But the typical background is a software engineer who is versatile. These are technical positions the vast majority of the time, though it is becoming less so because some of these platforms I mentioned before lower the bar for who can fill this role for the team. The other background we see are data engineers, people on these teams who are already doing some of the things a DataOps engineer does and sees first-hand the frustrations, the pain points in data development and are taking the next steps. They're moving away from the data itself and thinking about how the data is being developed.
What skills make someone qualified for the role of DataOps engineer?
Hilleary: I think there are three core components for what makes a great DataOps engineer. First, they need the technical skills, being able to develop things. The second thing is knowledge of the data itself; domain knowledge is still really important for solving a lot of these problems, so understanding the eccentricities of the particular kinds of data they're working with, what the needs are within that organization. It's not a cookie-cutter, one-size-fits-all solution when you're trying to implement these methodologies, so having those two components are important.
The third component is the social aspect. Technology is a big part of DataOps, but it's equally people and processes, so the ability to convince analysts and engineers that a DataOps methodology is going to be a benefit is a hurdle for a lot of organizations that are trying to implement DataOps. They've done something one way for so long. There used to be the cowboy coder, a lone wolf producing code for a data pipeline, and there's sort of a mystique to it. DataOps is a transition away from artisanal data development, building something one time that's labor intensive to industrialize it so it's repeatable and works like an assembly line. In some respects, coders see DataOps as less glorious, so that can be a hard hurdle to get over. There's a real personal skill set that's needed. But then what we've found is that once a DataOps methodology does get implemented analysts and engineers realize how much time it saves them, how much easier it makes their jobs. Still, it's that convincing part at the front end that really takes a lot of social skills.
Looking forward, how will the role of DataOps engineer evolve?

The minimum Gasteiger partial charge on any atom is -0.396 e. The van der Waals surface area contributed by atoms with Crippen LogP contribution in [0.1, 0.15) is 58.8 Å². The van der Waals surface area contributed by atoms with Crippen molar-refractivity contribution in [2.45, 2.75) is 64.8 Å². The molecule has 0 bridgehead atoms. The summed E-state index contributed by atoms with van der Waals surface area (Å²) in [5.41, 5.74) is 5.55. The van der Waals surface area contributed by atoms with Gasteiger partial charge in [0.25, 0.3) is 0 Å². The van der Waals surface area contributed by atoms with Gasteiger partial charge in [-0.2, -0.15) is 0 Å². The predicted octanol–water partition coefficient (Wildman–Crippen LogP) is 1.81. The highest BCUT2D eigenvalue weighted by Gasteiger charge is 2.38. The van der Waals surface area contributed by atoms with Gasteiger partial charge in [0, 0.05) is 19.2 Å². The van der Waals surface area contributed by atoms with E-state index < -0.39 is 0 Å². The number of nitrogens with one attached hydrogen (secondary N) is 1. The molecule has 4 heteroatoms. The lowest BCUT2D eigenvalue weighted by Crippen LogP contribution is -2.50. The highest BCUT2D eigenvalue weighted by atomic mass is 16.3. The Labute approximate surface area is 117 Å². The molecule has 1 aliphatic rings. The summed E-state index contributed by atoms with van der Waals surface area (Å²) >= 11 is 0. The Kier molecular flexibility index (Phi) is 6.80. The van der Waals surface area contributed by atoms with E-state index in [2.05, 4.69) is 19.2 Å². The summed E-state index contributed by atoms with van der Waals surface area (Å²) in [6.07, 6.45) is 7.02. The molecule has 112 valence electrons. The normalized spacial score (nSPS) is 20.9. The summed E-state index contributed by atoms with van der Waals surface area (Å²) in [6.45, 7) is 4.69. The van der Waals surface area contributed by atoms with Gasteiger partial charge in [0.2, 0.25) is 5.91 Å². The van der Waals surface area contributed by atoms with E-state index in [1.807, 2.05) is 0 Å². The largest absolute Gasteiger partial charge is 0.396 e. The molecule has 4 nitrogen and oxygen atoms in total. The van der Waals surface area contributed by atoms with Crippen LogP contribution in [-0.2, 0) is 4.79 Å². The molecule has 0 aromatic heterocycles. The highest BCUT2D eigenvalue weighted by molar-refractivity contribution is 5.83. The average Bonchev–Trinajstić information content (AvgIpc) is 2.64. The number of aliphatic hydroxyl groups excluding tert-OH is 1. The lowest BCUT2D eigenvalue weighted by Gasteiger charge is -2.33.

Hilleary: I think where we're going to see this going is that it's going to get less technical. Right now, there are some things you can get out of the box, but the data platforms that are coming out now are all pretty recent -- within the last couple of years they've really started developing it -- so those products are still very much in development and being improved. So, what we'll see is the bar change on how much a DataOps engineer is doing on their own versus how much they're doing through a tool drop over time. You'll get people who aren't as technical who can use a drag-and-drop interface to orchestrate all the tools in a pipeline. It's starting to be a more visual user interface rather than requiring a lot of knowledge of coding. That's down the line, though. We're not there yet.
How important is DataOps to organizations now and how important will it be in the future?
Hilleary: The only thing I would throw out there about DataOps engineers is I think it's important to realize why dedicating an entire technical person to this endeavor is worthwhile. It doesn't have to even be their full-time job. In smaller groups, it can be a part-time position, but it's important to really lay it out on paper as someone's responsibility. Someone needs to own the DataOps transformation for it to be successful. A lot of times what we're seeing in the early stages is that it's spread across five, six or seven people who do different bits of it, and that can work, but it will only get you so far. At some point, there needs to be more directionality, and that comes with having a dedicated person or group of people -- depending on the size of the project -- who are thinking about this as a critical element of their job.